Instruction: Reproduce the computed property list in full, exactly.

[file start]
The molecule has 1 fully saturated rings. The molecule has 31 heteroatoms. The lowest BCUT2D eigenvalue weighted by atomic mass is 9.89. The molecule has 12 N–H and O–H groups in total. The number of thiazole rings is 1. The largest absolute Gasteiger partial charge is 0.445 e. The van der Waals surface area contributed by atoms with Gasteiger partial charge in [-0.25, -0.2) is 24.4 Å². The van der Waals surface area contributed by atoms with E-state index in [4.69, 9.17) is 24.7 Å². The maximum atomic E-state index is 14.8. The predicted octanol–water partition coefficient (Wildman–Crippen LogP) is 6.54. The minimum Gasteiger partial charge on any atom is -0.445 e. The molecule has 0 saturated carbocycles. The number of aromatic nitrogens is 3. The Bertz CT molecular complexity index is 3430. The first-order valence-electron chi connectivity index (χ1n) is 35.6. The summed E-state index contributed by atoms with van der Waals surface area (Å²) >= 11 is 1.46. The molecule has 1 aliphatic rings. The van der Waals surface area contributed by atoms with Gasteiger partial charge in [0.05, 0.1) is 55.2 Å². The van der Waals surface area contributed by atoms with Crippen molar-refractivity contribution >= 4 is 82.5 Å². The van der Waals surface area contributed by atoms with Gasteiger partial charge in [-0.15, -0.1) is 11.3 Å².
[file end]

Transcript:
The molecule has 1 fully saturated rings. The molecule has 31 heteroatoms. The lowest BCUT2D eigenvalue weighted by atomic mass is 9.89. The molecule has 12 N–H and O–H groups in total. The number of thiazole rings is 1. The largest absolute Gasteiger partial charge is 0.445 e. The van der Waals surface area contributed by atoms with Gasteiger partial charge in [-0.25, -0.2) is 24.4 Å². The van der Waals surface area contributed by atoms with E-state index in [4.69, 9.17) is 24.7 Å². The maximum atomic E-state index is 14.8. The predicted octanol–water partition coefficient (Wildman–Crippen LogP) is 6.54. The minimum Gasteiger partial charge on any atom is -0.445 e. The molecule has 0 saturated carbocycles. The number of aromatic nitrogens is 3. The Bertz CT molecular complexity index is 3430. The first-order valence-electron chi connectivity index (χ1n) is 35.6. The summed E-state index contributed by atoms with van der Waals surface area (Å²) >= 11 is 1.46. The molecule has 1 aliphatic rings. The van der Waals surface area contributed by atoms with Gasteiger partial charge in [0.05, 0.1) is 55.2 Å². The van der Waals surface area contributed by atoms with Crippen molar-refractivity contribution >= 4 is 82.5 Å². The van der Waals surface area contributed by atoms with Gasteiger partial charge in [-0.15, -0.1) is 11.3 Å².